Redesigned with Learning in Mind

A major renovation of UT’s most used academic building has dramatically changed the facility’s appearance—and what’s happening in its classrooms.

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Professor Michael Knight (second from right) leads his creative writing class in a group discussion in one of the newly renovated HSS classrooms.

It’s 3:40 p.m. on a Thursday afternoon, and students are assembled in HSS 56 for Professor Michael Knight’s English 484 class. The topic is “From Short Story to Feature Film: The Art of the Adapted Screenplay.”

Students have pulled their mobile desks into a large circle in the center of the room, where they can not only see Knight as he lectures briefly on the topic of the day, but also swivel their seats to face fellow students in the group as they comment or ask questions. In his creative writing classes, Knight often asks the large group to separate into four smaller groups and move their mobile desks to the corners of the room to work on a collaborative assignment. But today, in this class about film and screenplays, Knight uses the classroom’s accessible video capability to screen film clips of the works the class is discussing.

Absent from the scene is the traditional podium with the professor behind it lecturing to students seated in rows. In this classroom with vibrantly colored walls and furniture that can be configured in multiple ways, any of the four walls can become the front of the room.

To make the Humanities and Social Sciences Building renovation truly state-of-the art, all classrooms have upgraded technology, such as wall-mounted interactive white boards, increased wireless capacity, and high-definition video capability.

How are students and faculty responding to the new classroom design intended to foster interactive and collaborative learning?

Andy Arick, an undergraduate English major (with a concentration in literature) in Knight’s class, says he is happy with the ways the renovations have affected the classroom atmosphere and believes the new space facilitates effective discussions between students and instructors.

Pull Quote“Because the seats are mobile and less ‘rigid’ than the previous rows of tables, the classrooms have a freer and more inviting appeal, and students can more readily see each other when speaking,” Arick says. “I’ve also noticed that instructors, too, are more mobile and not locked behind their notes on a podium, which makes them seem more engaging.”

Knight is equally enthusiastic about teaching in the new space.

“I love the new HSS classrooms, especially how versatile they are. In the same class period, I can convert the room from lecture hall to discussion space to small group sections. As a teacher of creative writing, those last two are particularly useful,” Knight says. “Plus the new rooms—the bright colors, the groovy desks—they feel more relaxed than traditional classrooms, more comfortable, more conducive to the sense that we’re all in this together.”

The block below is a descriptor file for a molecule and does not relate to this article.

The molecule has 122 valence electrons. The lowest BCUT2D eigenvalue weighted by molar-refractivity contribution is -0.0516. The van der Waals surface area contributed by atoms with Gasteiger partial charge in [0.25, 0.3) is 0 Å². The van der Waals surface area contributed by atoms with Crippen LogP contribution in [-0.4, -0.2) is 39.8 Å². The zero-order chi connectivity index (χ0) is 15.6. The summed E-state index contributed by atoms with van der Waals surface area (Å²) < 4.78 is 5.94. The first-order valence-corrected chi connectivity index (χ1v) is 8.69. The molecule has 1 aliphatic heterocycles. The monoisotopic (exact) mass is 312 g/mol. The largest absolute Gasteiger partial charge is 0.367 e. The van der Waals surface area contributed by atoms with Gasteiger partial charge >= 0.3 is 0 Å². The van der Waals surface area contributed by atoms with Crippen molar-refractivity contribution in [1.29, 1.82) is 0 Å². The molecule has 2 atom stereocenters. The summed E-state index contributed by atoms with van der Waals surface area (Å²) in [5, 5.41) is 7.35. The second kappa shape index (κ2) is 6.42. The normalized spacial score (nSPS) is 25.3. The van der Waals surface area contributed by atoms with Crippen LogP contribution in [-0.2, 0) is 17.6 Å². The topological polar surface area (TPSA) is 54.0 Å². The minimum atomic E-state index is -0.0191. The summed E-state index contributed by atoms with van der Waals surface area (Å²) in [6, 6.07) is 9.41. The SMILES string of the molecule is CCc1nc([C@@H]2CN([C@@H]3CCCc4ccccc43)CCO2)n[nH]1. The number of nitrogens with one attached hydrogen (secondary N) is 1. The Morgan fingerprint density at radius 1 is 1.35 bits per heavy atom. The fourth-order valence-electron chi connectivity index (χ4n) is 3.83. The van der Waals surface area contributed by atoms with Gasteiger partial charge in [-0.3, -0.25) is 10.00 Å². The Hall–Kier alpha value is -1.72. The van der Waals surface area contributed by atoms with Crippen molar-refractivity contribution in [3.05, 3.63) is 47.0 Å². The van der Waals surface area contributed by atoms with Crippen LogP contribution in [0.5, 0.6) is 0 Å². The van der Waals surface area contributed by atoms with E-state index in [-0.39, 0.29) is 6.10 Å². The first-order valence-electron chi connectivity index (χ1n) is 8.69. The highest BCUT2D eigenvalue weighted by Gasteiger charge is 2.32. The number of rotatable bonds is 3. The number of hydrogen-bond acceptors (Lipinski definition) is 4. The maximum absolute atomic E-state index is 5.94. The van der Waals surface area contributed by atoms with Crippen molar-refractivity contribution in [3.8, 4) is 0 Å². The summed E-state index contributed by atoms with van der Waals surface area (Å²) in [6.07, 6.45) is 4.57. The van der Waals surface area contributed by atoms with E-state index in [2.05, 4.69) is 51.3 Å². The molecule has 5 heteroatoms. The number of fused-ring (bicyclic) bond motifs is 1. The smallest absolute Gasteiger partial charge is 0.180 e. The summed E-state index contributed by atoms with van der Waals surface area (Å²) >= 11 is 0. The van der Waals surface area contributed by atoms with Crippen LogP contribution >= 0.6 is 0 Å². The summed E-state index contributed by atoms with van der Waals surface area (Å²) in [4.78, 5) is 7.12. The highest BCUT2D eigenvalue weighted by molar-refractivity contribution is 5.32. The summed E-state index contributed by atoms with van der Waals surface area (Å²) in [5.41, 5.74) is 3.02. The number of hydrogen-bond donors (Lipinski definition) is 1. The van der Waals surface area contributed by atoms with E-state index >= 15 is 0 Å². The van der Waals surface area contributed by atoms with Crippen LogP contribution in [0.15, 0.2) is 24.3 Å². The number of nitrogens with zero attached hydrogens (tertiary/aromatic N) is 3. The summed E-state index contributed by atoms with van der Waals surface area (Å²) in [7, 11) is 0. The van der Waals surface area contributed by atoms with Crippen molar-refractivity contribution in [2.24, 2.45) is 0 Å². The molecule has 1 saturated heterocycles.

Student Shiloh Jines believes the renovated classroom space is facilitating the intended outcome of encouraging more interactive and collaborative learning.

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Creative writing students collaborate in small groups in the newly renovated HSS building.

“In creative writing courses, the moveable chairs are absolutely necessary for a comfortable and innovative discourse between all the students and the teacher. It takes away a degree of intimidation that is often present in standard classroom setups,” Jines says. “I have been fortunate enough to have professors like Dawn Coleman, Michael Knight, and Marilyn Kallet who understand that while teaching and lecturing are crucial, giving students an opportunity to interact with course material on their own terms is even more rewarding. These classrooms have truly supported a higher degree of interaction with literature courses and the whole process of learning in general.”

Not surprisingly, this new classroom design affords both opportunities and challenges for the faculty who teach in the renovated environment. Last summer the Tennessee Teaching and Learning Center (TENN TLC) began hosting workshops for faculty interested in learning best practices for using the technology to promote interactive and collaborative learning. Instructors who have completed workshops with TENN TLC have first priority for HSS classroom assignments in the newly renovated building.

The HSS building is one of the most heavily used facilities on campus.  Several hundred instructors use HSS classrooms each semester, and about 20 percent of all UT classes are taught there. Funded by student facilities fees, the $4 million renovation has the potential to dramatically improve instruction at UT.

Lynn Champion

 

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